Michael Shillito puts the fan into fanatic. The 49-year-old has missed only two GWS Giants home games since their inaugural season in 2012.
One because of illness eight years ago and the other last weekend when fans were locked out of all games due to the coronavirus pandemic.
“I hope I don’t miss another game as long as I live,” Mr Shillito laughs.
After watching his team work their way up from easybeats in the early seasons to grand finalists in 2019, Mr Shillito approached this season with great optimism.
“Of course this was going to be our year,” he said.
“You look at how the club was building, we got ourselves into a grand final last year, recruited well and had a great pre-season.”
Over in the NRL camp, 41-year-old Troy Worner loves the Parramatta Eels with such a fervour that he has a “Parra cave” in his house.
He reckons after finishing fifth in 2019, Parramatta was all set this year to end its 34-year premiership drought.
“You get all hyped up in the off-season, you look at the team and think, yes, this could be the year!” Mr Worner said.
Both fans are now dealing with the crushing blow that their teams’ premiership hopes could all be over after the AFL and NRL seasons were suspended.
“It’s pretty devastating on top of everything else that’s happening because the footy, it gives joy and hope to people’s lives.”
“And we’re having that taken away from us at this time when everything else is crashing down around us [too],” Mr Shillito said.
Mr Worner added: “I was probably a little bit shocked and overwhelmed, but at the end of the day I thought it was inevitable that it was going to get suspended, it was only a matter of time.”
Inevitable toll on fans’ mental health
AFL teams Richmond and Carlton played their round one match to an empty stadium at the MCG. (AAP: Michael Dodge)
Jess Richards is a lecturer in sports management at Western Sydney University.
She said having no AFL or NRL to watch on the weekends would take a toll on the mental health of thousands of fans who didn’t know when or if competitions would resume.
“Sport’s often an escape for people, it’s something that we can count on, it happens every weekend,” Dr Richards said.
“It might have been a really stressful week at work but we know that the weekend is the time when we can get together with our mates.
“Whether that be at the stadium or your local pub or at home, [you can] sit down and have a jovial experience watching sport.”
For many people like Mr Shillito and Mr Worner, attending games means much more than the result on the scoreboard.
“Football’s not just a game, it’s a community, it’s what brings people together, we’re a pretty diverse group [but] the one thing that brings us together is the footy,” Mr Shallito said.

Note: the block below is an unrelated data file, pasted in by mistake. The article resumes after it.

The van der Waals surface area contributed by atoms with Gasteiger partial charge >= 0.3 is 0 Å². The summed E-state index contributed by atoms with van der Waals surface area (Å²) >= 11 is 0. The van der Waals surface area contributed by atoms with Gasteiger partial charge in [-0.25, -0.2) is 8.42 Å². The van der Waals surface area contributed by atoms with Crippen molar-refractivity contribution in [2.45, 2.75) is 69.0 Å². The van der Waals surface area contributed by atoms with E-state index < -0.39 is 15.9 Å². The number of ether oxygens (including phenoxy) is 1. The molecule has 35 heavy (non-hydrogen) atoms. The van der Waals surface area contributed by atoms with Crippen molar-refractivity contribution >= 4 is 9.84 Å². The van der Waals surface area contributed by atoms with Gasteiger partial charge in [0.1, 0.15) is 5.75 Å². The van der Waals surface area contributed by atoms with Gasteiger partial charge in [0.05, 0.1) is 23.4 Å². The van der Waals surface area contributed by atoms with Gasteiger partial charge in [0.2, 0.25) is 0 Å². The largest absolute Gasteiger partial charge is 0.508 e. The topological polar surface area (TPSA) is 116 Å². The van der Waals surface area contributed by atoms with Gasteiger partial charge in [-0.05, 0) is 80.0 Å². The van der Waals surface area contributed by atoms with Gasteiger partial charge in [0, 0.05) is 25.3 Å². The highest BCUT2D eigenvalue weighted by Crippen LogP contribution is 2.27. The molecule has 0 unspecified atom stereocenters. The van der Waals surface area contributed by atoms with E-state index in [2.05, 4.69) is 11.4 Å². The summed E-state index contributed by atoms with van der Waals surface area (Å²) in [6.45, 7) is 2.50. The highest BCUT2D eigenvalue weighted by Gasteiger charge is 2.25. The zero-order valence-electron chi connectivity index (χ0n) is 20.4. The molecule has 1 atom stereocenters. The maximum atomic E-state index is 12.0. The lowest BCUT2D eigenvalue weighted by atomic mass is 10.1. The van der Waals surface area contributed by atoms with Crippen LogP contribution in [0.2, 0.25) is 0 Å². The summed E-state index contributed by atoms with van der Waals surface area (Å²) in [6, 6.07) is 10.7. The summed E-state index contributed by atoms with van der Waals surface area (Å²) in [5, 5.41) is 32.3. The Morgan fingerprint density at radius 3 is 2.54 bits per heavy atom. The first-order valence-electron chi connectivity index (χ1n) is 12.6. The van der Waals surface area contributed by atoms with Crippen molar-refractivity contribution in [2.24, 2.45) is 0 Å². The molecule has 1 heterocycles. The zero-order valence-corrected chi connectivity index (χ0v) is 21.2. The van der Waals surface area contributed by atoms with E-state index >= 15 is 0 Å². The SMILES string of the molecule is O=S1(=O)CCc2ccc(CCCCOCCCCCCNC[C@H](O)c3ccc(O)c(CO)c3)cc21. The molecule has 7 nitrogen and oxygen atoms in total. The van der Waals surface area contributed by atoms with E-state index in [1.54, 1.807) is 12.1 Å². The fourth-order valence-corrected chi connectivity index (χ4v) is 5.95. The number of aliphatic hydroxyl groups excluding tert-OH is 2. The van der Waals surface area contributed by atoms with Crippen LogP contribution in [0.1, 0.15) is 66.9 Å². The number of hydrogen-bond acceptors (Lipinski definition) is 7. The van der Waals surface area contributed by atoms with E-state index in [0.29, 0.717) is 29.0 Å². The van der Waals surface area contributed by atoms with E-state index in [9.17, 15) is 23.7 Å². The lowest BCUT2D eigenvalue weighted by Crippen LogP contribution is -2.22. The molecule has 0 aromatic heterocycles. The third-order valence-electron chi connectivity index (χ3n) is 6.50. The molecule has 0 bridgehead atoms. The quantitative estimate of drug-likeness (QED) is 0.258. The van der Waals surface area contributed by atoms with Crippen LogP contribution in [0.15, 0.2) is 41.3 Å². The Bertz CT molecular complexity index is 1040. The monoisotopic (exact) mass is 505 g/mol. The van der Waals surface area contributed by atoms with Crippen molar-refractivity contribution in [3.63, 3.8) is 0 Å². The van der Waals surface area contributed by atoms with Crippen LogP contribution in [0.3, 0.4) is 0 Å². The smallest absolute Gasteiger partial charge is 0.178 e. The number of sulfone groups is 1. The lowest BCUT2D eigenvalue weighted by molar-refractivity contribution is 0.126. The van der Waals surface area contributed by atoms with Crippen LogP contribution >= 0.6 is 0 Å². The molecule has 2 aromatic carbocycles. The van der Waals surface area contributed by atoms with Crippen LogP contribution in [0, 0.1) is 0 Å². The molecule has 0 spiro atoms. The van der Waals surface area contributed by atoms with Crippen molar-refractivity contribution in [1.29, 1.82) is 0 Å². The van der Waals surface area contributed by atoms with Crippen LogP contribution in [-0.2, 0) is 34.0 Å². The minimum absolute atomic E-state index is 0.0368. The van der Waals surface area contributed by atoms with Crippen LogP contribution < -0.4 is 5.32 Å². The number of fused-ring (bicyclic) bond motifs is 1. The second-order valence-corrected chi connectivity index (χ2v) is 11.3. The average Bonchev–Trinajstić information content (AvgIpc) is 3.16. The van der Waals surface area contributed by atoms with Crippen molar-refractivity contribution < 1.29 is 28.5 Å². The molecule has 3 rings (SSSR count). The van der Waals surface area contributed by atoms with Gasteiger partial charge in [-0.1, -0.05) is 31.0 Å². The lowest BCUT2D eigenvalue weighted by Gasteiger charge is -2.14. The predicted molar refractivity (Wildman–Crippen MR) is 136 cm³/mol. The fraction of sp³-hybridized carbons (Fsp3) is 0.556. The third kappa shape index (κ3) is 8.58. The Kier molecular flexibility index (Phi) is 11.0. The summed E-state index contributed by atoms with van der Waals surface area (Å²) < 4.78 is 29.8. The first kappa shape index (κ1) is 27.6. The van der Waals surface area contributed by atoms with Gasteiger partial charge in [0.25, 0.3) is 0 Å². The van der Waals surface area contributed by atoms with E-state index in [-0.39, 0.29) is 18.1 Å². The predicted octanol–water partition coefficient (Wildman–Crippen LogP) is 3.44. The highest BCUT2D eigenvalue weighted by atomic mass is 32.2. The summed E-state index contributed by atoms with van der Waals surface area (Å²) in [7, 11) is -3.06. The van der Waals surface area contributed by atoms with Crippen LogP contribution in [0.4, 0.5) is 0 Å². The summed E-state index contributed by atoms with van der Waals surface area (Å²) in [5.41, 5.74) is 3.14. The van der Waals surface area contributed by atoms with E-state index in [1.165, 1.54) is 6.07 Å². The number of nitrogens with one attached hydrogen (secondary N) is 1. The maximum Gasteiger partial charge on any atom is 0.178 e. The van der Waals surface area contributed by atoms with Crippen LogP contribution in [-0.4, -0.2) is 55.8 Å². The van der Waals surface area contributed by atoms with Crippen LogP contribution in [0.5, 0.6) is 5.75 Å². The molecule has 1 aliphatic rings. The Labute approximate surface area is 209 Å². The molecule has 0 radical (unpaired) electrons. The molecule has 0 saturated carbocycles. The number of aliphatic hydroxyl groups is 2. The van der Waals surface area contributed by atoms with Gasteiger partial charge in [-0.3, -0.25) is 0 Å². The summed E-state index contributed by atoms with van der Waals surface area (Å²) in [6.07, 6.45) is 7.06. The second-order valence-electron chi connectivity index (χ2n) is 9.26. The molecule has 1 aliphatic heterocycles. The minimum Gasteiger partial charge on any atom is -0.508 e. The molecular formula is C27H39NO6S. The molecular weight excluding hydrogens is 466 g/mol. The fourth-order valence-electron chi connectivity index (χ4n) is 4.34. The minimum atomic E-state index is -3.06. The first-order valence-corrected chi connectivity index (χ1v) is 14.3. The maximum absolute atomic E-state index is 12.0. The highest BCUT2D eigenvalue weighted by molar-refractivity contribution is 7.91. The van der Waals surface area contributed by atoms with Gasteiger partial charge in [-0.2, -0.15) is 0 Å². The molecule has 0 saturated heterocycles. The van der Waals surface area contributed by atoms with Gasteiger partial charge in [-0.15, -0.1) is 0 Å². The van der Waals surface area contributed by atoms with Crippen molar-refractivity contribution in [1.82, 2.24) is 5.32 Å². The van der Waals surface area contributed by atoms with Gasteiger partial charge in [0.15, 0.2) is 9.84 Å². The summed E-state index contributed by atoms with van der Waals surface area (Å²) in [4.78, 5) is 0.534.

Dr Richards believes clubs now need to reach out to their fans while competitions are on hold.
“For some [supporters] it’s life, it’s everything to them,” she said.
“I think they [the clubs] have an incredible platform to reach thousands of people and see this as an opportunity to engage with their fans in new and innovative ways, through social media and smartphone applications to keep the conversations happening.”
Mr Worner is wondering what he’ll do without his fortnightly fix of seeing the blue and golds play at their home stadium.
“It’s going to be interesting, I might have to go through the catalogue of DVDs and videos and watch some re-runs of some classic games, I guess,” he said.
“Who knows, might take up the guitar and learn that, I’ll have a bit more time on my hands.”
Mr Worner acknowledged it was not just the fans who were feeling the pinch. He won’t be asking for a refund on his Eels membership.
“At this crisis time with unemployment going up everyone’s financial situations are different. If it keeps them [the club] surviving, it’s only a little bit but every little bit adds up,” he said.
Mr Shillito believes clubs like the GWS Giants will need every bit of help they can get in the coming months too.
“Make no mistake this is a devastating blow, I just hope it’s not fatal. With everything the game is losing, there’s gonna have to be drastic cuts and you hope that we’re not one of them.”
Dr Richards suggests hard core fans stuck at home might have to turn everyday activities into sporting contests like “competitive cooking, vacuum relays or laundry-hamper basketball”.
But for fans, nothing can replicate the feeling of being at the ground to support their teams.
“It’s a massive buzz, the experience of being there, creating the atmosphere. That of course is why you go to the games rather than watching them on tele,” Mr Shillito said.
Dr Richards said sports clubs and fans were incredibly resilient.
“They’ve taken a pretty big hit here but I know they will bounce back.
“What we do know is we’ll have sport again and maybe we’ll appreciate it a little bit more and support our clubs more than ever when we get sport back.”